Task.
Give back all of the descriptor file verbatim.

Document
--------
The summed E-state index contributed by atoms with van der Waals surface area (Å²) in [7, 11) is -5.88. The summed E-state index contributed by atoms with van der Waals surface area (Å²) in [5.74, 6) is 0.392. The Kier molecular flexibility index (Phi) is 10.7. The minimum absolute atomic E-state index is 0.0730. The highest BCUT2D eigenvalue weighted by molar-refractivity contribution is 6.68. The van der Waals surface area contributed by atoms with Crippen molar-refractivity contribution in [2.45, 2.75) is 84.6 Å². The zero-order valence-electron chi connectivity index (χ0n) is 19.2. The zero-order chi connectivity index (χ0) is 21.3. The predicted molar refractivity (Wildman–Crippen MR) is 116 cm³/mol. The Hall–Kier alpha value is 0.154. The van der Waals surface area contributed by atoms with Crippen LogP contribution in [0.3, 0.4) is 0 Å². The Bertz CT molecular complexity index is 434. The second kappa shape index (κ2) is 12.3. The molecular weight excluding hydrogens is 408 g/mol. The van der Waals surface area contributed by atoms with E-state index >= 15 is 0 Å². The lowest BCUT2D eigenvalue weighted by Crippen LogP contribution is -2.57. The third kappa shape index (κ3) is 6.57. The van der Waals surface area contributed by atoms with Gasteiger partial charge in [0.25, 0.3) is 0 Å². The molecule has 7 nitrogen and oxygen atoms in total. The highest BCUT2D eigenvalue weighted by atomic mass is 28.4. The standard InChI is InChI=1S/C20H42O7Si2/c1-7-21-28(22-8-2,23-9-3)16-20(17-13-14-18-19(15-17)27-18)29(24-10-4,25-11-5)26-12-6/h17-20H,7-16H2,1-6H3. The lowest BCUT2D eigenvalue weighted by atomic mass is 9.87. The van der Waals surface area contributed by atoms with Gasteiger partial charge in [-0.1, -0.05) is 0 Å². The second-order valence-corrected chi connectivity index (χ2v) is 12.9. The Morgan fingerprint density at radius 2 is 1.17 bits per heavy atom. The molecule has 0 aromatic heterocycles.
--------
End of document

The summed E-state index contributed by atoms with van der Waals surface area (Å²) in [7, 11) is -5.88. The summed E-state index contributed by atoms with van der Waals surface area (Å²) in [5.74, 6) is 0.392. The Kier molecular flexibility index (Phi) is 10.7. The minimum absolute atomic E-state index is 0.0730. The highest BCUT2D eigenvalue weighted by molar-refractivity contribution is 6.68. The van der Waals surface area contributed by atoms with Crippen molar-refractivity contribution in [2.45, 2.75) is 84.6 Å². The zero-order valence-electron chi connectivity index (χ0n) is 19.2. The zero-order chi connectivity index (χ0) is 21.3. The predicted molar refractivity (Wildman–Crippen MR) is 116 cm³/mol. The Hall–Kier alpha value is 0.154. The van der Waals surface area contributed by atoms with Crippen LogP contribution in [0.3, 0.4) is 0 Å². The Bertz CT molecular complexity index is 434. The second kappa shape index (κ2) is 12.3. The molecular weight excluding hydrogens is 408 g/mol. The van der Waals surface area contributed by atoms with E-state index >= 15 is 0 Å². The lowest BCUT2D eigenvalue weighted by Crippen LogP contribution is -2.57. The third kappa shape index (κ3) is 6.57. The van der Waals surface area contributed by atoms with Gasteiger partial charge in [0.25, 0.3) is 0 Å². The molecule has 7 nitrogen and oxygen atoms in total. The highest BCUT2D eigenvalue weighted by atomic mass is 28.4. The standard InChI is InChI=1S/C20H42O7Si2/c1-7-21-28(22-8-2,23-9-3)16-20(17-13-14-18-19(15-17)27-18)29(24-10-4,25-11-5)26-12-6/h17-20H,7-16H2,1-6H3. The lowest BCUT2D eigenvalue weighted by atomic mass is 9.87. The van der Waals surface area contributed by atoms with Gasteiger partial charge in [-0.1, -0.05) is 0 Å². The second-order valence-corrected chi connectivity index (χ2v) is 12.9. The Morgan fingerprint density at radius 2 is 1.17 bits per heavy atom. The molecule has 0 aromatic heterocycles.